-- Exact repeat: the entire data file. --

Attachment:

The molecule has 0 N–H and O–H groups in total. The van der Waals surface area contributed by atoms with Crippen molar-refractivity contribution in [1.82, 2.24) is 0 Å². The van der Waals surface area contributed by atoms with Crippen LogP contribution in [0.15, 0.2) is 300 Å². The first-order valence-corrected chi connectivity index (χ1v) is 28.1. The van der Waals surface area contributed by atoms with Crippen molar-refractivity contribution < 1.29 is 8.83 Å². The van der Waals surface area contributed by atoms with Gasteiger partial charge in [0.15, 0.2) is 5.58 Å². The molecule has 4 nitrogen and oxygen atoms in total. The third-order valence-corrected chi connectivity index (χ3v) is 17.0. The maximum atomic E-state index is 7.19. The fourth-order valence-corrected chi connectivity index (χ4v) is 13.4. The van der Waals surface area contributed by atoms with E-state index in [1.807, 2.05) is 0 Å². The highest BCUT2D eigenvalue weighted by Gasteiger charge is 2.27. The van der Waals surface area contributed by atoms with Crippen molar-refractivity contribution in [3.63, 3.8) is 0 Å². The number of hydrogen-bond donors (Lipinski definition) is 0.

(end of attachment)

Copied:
The molecule has 0 N–H and O–H groups in total. The van der Waals surface area contributed by atoms with Crippen molar-refractivity contribution in [1.82, 2.24) is 0 Å². The van der Waals surface area contributed by atoms with Crippen LogP contribution in [0.15, 0.2) is 300 Å². The first-order valence-corrected chi connectivity index (χ1v) is 28.1. The van der Waals surface area contributed by atoms with Crippen molar-refractivity contribution < 1.29 is 8.83 Å². The van der Waals surface area contributed by atoms with Gasteiger partial charge in [0.15, 0.2) is 5.58 Å². The molecule has 4 nitrogen and oxygen atoms in total. The third-order valence-corrected chi connectivity index (χ3v) is 17.0. The maximum atomic E-state index is 7.19. The fourth-order valence-corrected chi connectivity index (χ4v) is 13.4. The van der Waals surface area contributed by atoms with E-state index in [1.807, 2.05) is 0 Å². The highest BCUT2D eigenvalue weighted by Gasteiger charge is 2.27. The van der Waals surface area contributed by atoms with Crippen molar-refractivity contribution in [3.63, 3.8) is 0 Å². The number of hydrogen-bond donors (Lipinski definition) is 0.